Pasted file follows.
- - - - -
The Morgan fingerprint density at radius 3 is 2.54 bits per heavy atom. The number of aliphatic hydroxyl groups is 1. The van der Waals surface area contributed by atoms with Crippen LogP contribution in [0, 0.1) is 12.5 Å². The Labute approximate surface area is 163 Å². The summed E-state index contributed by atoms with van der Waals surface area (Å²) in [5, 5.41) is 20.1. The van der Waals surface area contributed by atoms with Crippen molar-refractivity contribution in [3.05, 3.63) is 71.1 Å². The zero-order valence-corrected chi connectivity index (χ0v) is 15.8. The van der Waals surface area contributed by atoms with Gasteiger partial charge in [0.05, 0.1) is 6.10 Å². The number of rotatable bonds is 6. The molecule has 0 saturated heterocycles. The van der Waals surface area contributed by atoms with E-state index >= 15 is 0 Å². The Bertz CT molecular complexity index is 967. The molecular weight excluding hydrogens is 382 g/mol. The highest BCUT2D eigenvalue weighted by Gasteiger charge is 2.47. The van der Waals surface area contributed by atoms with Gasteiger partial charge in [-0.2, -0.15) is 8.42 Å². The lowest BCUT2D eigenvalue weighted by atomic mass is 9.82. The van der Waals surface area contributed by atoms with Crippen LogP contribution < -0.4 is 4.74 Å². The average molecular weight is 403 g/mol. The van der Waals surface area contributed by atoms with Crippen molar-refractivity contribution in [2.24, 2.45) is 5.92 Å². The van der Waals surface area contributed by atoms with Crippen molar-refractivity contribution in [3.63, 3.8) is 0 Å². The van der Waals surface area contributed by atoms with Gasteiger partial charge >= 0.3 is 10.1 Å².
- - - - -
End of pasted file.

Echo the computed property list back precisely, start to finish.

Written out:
The Morgan fingerprint density at radius 3 is 2.54 bits per heavy atom. The number of aliphatic hydroxyl groups is 1. The van der Waals surface area contributed by atoms with Crippen LogP contribution in [0, 0.1) is 12.5 Å². The Labute approximate surface area is 163 Å². The summed E-state index contributed by atoms with van der Waals surface area (Å²) in [5, 5.41) is 20.1. The van der Waals surface area contributed by atoms with Crippen molar-refractivity contribution in [3.05, 3.63) is 71.1 Å². The zero-order valence-corrected chi connectivity index (χ0v) is 15.8. The van der Waals surface area contributed by atoms with Gasteiger partial charge in [0.05, 0.1) is 6.10 Å². The number of rotatable bonds is 6. The molecule has 0 saturated heterocycles. The van der Waals surface area contributed by atoms with E-state index >= 15 is 0 Å². The Bertz CT molecular complexity index is 967. The molecular weight excluding hydrogens is 382 g/mol. The highest BCUT2D eigenvalue weighted by Gasteiger charge is 2.47. The van der Waals surface area contributed by atoms with Gasteiger partial charge in [-0.2, -0.15) is 8.42 Å². The lowest BCUT2D eigenvalue weighted by atomic mass is 9.82. The van der Waals surface area contributed by atoms with Crippen LogP contribution < -0.4 is 4.74 Å². The average molecular weight is 403 g/mol. The van der Waals surface area contributed by atoms with Crippen molar-refractivity contribution in [2.24, 2.45) is 5.92 Å². The van der Waals surface area contributed by atoms with Crippen molar-refractivity contribution in [3.63, 3.8) is 0 Å². The van der Waals surface area contributed by atoms with Gasteiger partial charge >= 0.3 is 10.1 Å².